Category Archives: Links Around the Web

Indian Guesthouse Owner and Rapist Freed!

If you are visiting Udaipur City, India, do not stay at Pardeshi guesthouse (also known as Nayan Palace). The owner was charged raping a British lady however is now scott free due to the corruption and inadequate legal system in India. It is absolutely deplorable how women are treated in modern fast developing country like India. Spread the news and make sure it is posted all over the blogosphere! This man should be stoned to death middle-ages style for such a violent horrid crime!

India: Guesthouse owner and rapist Parbat Singh free after 3 months

From The Timesonline
August 5, 2008
Jeremy Page, South Asia Correspondent

Parbat Singh was jailed for 21 years for the brutal attack

An Indian guesthouse owner who was convicted of raping a British tourist in the northern state of Rajasthan has been released three months after he was given a 21-year sentence, The Times has learnt.

Parbat Singh, 32, owner of the Pardeshi guesthouse and restaurant in the city of Udaipur, has resumed running his business, which is popular among tourists from Britain and other countries.

“The solid professionalism along with the nature skills of the owners assures the overall safety,” says its business card. “Lean back and enjoy.”

The release of Singh last week raises fresh concerns about the safety of women tourists in India after the rape and murder of the British girl Scarlett Keeling, 15, in Goa in February.

Singh, also known as Rana, was jailed on April 30 for forcing his way into a 40-year-old British woman’s room at the Pardeshi on December 23 and raping her with such ferocity that she passed out and suffered bleeding and convulsions for days.

Unlike many foreign rape victims in India, the freelance journalist stayed in the country and endured harassment from police, medical staff and even her own lawyers to secure her attacker’s conviction before returning to Britain.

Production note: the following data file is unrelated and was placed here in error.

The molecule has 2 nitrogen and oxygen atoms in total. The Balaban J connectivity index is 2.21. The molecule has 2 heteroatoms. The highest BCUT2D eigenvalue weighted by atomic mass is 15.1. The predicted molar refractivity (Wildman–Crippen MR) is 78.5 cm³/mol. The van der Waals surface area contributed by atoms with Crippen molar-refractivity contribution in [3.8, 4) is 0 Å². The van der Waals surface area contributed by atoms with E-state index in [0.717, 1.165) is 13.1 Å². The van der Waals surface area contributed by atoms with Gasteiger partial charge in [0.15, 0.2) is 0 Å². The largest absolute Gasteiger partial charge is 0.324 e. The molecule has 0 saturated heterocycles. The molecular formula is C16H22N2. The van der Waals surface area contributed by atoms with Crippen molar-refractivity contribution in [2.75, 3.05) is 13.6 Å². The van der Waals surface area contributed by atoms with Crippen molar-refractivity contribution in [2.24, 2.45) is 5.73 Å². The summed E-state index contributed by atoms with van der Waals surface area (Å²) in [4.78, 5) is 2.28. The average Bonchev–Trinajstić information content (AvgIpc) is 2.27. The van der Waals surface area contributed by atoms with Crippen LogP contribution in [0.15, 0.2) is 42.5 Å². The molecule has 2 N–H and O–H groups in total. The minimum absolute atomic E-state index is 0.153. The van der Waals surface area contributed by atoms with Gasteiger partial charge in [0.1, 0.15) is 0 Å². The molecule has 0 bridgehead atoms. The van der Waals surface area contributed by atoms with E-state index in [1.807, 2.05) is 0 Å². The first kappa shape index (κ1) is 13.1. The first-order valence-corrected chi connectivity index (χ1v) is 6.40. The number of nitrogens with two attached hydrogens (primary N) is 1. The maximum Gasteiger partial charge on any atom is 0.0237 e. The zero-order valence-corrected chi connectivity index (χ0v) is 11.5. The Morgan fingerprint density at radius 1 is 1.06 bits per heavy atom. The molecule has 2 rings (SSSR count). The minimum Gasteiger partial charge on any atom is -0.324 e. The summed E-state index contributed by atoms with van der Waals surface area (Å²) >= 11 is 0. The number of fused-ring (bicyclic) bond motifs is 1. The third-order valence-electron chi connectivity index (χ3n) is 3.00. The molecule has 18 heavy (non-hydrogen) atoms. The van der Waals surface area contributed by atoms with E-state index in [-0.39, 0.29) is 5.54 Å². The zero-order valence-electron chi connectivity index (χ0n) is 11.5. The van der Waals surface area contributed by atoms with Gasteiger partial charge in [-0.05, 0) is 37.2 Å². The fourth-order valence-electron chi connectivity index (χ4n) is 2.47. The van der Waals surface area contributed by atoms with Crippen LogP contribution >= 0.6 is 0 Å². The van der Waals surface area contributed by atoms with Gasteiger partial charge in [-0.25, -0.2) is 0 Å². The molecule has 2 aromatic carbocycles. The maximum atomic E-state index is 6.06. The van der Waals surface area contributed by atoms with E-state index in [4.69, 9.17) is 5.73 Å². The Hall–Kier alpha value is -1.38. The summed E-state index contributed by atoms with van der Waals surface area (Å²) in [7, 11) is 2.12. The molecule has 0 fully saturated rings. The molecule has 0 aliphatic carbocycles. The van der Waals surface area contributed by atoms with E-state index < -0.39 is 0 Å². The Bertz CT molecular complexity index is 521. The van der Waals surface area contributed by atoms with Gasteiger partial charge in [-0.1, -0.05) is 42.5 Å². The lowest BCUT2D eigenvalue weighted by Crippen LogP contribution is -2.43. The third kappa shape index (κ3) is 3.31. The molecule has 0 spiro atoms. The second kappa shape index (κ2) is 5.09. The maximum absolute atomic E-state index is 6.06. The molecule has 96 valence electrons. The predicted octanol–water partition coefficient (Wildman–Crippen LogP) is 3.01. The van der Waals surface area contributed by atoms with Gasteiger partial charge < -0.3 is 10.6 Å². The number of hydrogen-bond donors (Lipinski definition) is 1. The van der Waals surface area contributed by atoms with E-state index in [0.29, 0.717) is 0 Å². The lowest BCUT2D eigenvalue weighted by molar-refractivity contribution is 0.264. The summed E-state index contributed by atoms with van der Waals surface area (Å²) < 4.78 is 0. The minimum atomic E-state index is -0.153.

However, on July 29 a court in the city of Jodhpur released Singh on bail pending an appeal, according to Sandeep Mehta, his lawyer, and a court official.

Bail is usually never granted for violent offenders and Singh could remain free for years given the inefficiency of India’s courts, which have a backlog of 29.2 million cases.

The British woman, who has asked not to be identified, is convinced that Singh’s supporters paid bribes to secure his release. “This gives a whole new meaning to ‘incredible India’,” she said. “I can only believe that the judicial system is totally corrupt if a man like this can be let free. He is a convicted rapist and he is running a guesthouse. No woman is safe there.”

The Pardeshi guesthouse, also known as the Nayan Palace, is situated at 60 Hanuman Gap, next to the Hotel Sarovar in Udaipur

The victim accused officials of deliberately failing to inform her of Singh’s bail application and appeal because she had refused to pay bribes. She said that a lawyer had asked her to pay bribes of more than 25,000 rupees (£300) to a government legal officer during Singh’s trial, as well as gifts to all the court officials.

Singh’s lawyer said that he was “very surprised” that the victim had not been represented at the bail hearing. The victim said that she was trying to find a new lawyer to fight Singh’s bail and appeal. She also appealed to Renuka Chowdhury, the Minister for Women, and Ambika Soni, the Minister of Tourism, to intervene in the case.

Senior Indian officials have expressed concern that India’s tourist industry has been tarnished by a series of sexual assaults on foreigners, including several Britons, in the past year.

The National Crime Records Bureau says that rape is the fastest-growing crime in India, with 19,348 cases reported in 2006, a 22 per cent increase on 2005.

Women’s rights groups say that tens of thousands more are not reported and that the conviction rate, although rising slowly, averages only 27 per cent.

Indian authorities say that they have set up fast-track courts and a tourist police force to help to protect the more than five million foreigners expected to visit India this year.

Singh’s victim said that when she tried to contact the tourist police, they did not appear to exist, and that her treatment by local authorities was almost as traumatic as the rape itself. “Now I feel I have to start all over again,” she said. “This monster’s life has gone back to normal, while mine will never be the same again.”

Swaziland best known for its King and his many wives

“Without the King, there will be no culture”, shares Swaziland Princess Sikhanyiso. She hosted at the annual Reef Dance.

Umhlanga festival commonly known as the Reef dance where young women from all over the country comes together to celebrate their chastity of being virgins, dancing topless.

This is also where the King of Swaziland comes to choose his next wife. Last count with 13 wives and 3 fiances although 2 of his wives left him by running away.